Temperatures in White Mountains in late March typically range from the 20's to lower 30s during the day to zero to 10 above at night. The sun is high in the sky this time of year and, as a result, temperatures sometimes vary by more than 30 degrees between day and night. Due to the hilly terrain, strong temperatures inversions frequently exist (especially at night) and it would not be uncommon to dive into a valley bottom (like when you cross Beaver Creek) where the mercury plummets 20 degrees or more over a very short distance. For climate buffs, record high temperatures in the 50's have occurred at the end of March, but record low readings approaching 40 below zero have also been observed (data is from Fairbanks). 

The prevailing wind in the White Mountains is from the northeast. This is no guarantee that the wind will be blowing from this direction. But a light northeast breeze is often present over the higher terrain and in exposed areas. Valley bottoms tend to have less wind but this is not the case everywhere. Strong, gusty winds along with areas of drifting and blowing snow are not out of the question even in late March. 

March is the 2nd driest month of the year in the White Mountains, just after April. Snowfall tends to taper off during the later part of the winter. Average snowfall in Fairbanks for the entire month of March is around 5 inches, and will be slightly more in the White Mountains. Be aware that many feet of snow have fallen in March and then there have been some years with no new snow.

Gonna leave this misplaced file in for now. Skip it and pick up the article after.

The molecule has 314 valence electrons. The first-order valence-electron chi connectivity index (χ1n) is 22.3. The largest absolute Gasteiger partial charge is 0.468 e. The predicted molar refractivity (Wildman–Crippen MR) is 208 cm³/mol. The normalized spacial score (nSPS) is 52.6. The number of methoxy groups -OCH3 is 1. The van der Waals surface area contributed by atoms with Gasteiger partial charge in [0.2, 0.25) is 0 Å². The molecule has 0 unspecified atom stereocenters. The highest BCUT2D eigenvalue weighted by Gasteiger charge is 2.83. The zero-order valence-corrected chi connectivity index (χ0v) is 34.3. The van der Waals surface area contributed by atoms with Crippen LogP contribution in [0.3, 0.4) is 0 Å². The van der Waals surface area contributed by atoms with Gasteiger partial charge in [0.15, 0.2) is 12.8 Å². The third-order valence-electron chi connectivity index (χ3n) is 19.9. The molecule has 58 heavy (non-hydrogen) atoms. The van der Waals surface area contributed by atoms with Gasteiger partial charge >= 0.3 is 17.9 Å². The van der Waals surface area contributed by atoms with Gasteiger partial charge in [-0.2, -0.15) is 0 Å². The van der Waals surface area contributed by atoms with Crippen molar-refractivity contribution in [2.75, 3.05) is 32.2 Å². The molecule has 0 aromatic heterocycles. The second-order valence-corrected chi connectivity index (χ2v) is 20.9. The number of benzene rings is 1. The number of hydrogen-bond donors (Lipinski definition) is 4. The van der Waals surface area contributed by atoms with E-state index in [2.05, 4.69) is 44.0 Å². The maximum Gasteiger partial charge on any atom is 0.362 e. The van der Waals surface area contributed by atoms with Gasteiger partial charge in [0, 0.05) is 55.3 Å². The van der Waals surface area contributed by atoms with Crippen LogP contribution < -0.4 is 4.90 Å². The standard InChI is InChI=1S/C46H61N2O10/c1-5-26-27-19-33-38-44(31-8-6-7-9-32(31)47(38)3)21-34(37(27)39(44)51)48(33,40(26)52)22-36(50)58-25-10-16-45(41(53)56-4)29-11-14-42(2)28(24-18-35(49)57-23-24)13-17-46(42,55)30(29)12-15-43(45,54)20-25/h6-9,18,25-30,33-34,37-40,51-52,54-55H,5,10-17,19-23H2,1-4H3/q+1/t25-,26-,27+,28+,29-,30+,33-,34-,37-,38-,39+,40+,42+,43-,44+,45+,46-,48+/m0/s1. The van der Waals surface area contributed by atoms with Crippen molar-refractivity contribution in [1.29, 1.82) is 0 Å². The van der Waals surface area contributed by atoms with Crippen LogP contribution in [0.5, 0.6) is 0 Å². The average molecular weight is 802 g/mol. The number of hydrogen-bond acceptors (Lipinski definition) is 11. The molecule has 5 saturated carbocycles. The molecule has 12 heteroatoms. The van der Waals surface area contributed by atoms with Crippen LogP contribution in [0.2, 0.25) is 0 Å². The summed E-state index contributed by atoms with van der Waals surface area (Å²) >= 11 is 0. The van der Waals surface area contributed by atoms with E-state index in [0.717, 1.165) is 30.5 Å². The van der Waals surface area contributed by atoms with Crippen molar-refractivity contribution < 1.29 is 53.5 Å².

All of this being said, March is still winter and temperatures below zero are still possible. Winds can blow from any direction and heavy snow can blanket the trail. Racers should be prepared for a wide range of conditions and pack accordingly. 

But don't let the extreme climate statistics and potentially bad weather frighten you. March is most notably a beautiful time of the year when the days are long, the sun is warm, and the trail conditions are at their prime! 

Current weather conditions at the race start/finish: Wickersham Dome trailhead weather

Fairbanks Area Forecasts: National Weather Service

Daylight Info

The days are have grown noticeably longer in interior Alaska by late March, as well as the angle of the sun in the southern sky. There is "usable" twilight late into the evening. There are typically about 1.5 hours of bright twilight on either side of sunrise and sunset. Although this will be less if there is cloud cover. The table below lists daylight as well as twilight information for the White Mountains for March 30, 2014. 

Sun and Moon Information

Begin Civil Twilight 06:24 ADT

Sunrise 07:14 ADT

Sunset 20:38 ADT

End Civil Twilight 21:30 ADT

Moon phase on 30 March: new Moon